Court restricts reporting of trial `to guarantee justice'

A YEMENI court yesterday imposed restrictions on reporting of the trial of five Britons and an Algerian in Aden. The judge said he had taken the decision to "guarantee the course of justice", writes Patrick Cockburn.

The trial was later adjourned until Monday to give the prosecution and defence more time to call on witnesses. However, defence lawyers had reportedly claimed they needed at least a month to prepare their case.

The prosecutor-general had requested reporting restrictions because of the publication of "inaccurate and false reports related to the trial".

Earlier, a correspondent of the Yemeni paper al-Ayyam was detained after the newspaper published a full transcript of the first day of the proceedings last Wednesday.

Stephen Jakobi, of the legal rights group Fair Trials Abroad, said that the restrictions were "a clear breach of international law", and that the proceedings were turning into "an empty show trial with no pretensions to justice", because the defence lawyer has no access to prosecution documents or lists of witnesses.

The defendants arrived at the courthouse in an armoured truck accompanied by a convoy of military jeeps. The building was surrounded by more than 200 policemen armed with AK-47s. The suspects were flanked by soldiers as they entered the courtroom, which was packed with members of their families, foreign and local journalists, diplomats and lawyers.

Police have charged the six men with associating with armed groups, forming a plan to commit murder and destruction, and possessing weapons. The prosecution strategy is to show that the defendants in Aden, Abu Hamza in London and the kidnappers of 16 tourists, four of whom were killed, formed a closely coordinated conspiracy. The defendants have denied all charges.

Prosecution witnesses said the Britons were first suspected when they fled a checkpoint in their car. The police said it was later found abandoned after a high-speed chase, but with explosives, mines and a rocket launcher in the boot.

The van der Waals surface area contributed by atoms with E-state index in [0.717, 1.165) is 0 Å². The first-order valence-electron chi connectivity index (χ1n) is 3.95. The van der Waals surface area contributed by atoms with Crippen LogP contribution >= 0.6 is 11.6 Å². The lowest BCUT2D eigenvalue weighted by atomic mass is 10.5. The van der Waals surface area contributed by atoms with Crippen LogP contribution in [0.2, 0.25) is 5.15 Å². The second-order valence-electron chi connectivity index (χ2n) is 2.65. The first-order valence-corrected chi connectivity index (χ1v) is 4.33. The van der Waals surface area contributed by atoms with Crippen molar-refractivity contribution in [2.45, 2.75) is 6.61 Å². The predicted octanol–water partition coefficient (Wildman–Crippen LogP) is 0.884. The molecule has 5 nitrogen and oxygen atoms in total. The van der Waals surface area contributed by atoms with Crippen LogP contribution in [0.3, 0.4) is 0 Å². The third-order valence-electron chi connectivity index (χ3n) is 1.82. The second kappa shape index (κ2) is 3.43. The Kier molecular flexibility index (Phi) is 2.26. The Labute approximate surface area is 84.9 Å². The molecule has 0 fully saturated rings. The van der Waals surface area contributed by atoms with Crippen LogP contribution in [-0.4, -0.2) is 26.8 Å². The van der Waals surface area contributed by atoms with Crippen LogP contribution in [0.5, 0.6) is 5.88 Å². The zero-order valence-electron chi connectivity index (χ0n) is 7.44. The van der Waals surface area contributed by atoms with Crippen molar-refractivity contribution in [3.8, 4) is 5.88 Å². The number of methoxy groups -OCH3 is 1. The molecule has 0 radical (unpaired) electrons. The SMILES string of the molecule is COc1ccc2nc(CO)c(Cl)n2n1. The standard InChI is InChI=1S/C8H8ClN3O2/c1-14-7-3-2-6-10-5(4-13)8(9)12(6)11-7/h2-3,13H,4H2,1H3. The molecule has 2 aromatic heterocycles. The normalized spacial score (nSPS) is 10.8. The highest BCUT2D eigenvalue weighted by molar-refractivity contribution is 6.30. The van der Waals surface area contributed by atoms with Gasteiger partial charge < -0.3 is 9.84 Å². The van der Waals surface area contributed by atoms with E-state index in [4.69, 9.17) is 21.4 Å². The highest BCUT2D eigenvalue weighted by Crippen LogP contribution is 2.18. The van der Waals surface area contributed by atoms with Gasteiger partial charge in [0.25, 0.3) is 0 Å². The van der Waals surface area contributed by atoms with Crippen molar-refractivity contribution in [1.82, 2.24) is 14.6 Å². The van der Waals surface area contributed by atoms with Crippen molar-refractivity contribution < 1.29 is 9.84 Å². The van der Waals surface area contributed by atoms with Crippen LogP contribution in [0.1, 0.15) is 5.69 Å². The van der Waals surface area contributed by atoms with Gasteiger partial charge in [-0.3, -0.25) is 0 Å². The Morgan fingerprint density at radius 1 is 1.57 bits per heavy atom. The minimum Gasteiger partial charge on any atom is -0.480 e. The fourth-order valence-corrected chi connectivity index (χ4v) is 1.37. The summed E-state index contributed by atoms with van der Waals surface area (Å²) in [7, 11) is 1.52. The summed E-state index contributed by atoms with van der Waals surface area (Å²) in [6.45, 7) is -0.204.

The defendants, who say they have been tortured, shouted from the dock that they had not been examined by an independent medical expert. The court yesterday approved a request by the defence lawyer to allow a British doctor to examine the defendants.

Sirmad Ahmed, one of the accused, said: "We are being stitched up and framed and what is the British Government doing about it?" Malek Nasser Harhara, another defendant, denied that any weapons were in the car and said the account of a high-speed chase was exaggerated.

The government had announced that Mohammed Mustapha Kamil, the son of Abu Hamza al-Masri, the militant Islamic cleric based in London, and two other Britons arrested last week in Yemen would join the defendants in the dock, but they did not appear. A security source said they were still under interrogation.

One of the three Germans kidnapped by Yemeni tribesmen on Tuesday has been freed. The 30-year-old aid worker was taken along with her mother and brother who were visiting her.

t Clare Short, the International Development Secretary, pleaded for people not to make accusations against the Yemeni authorities which would harm the Britons' case or increase tension.

"There have been some very extreme statements about what is going on," she told Radio 4's Today programme. "I do caution those who care about these men and their families not to say crazy things. The situation is very serious; the charges are very serious. We must make sure they have proper representation and that they have a fair trial."

Suggested Topics
Start your day with The Independent, sign up for daily news emails
Have you tried new the Independent Digital Edition apps?
News
ebookA unique anthology of reporting and analysis of a crucial period of history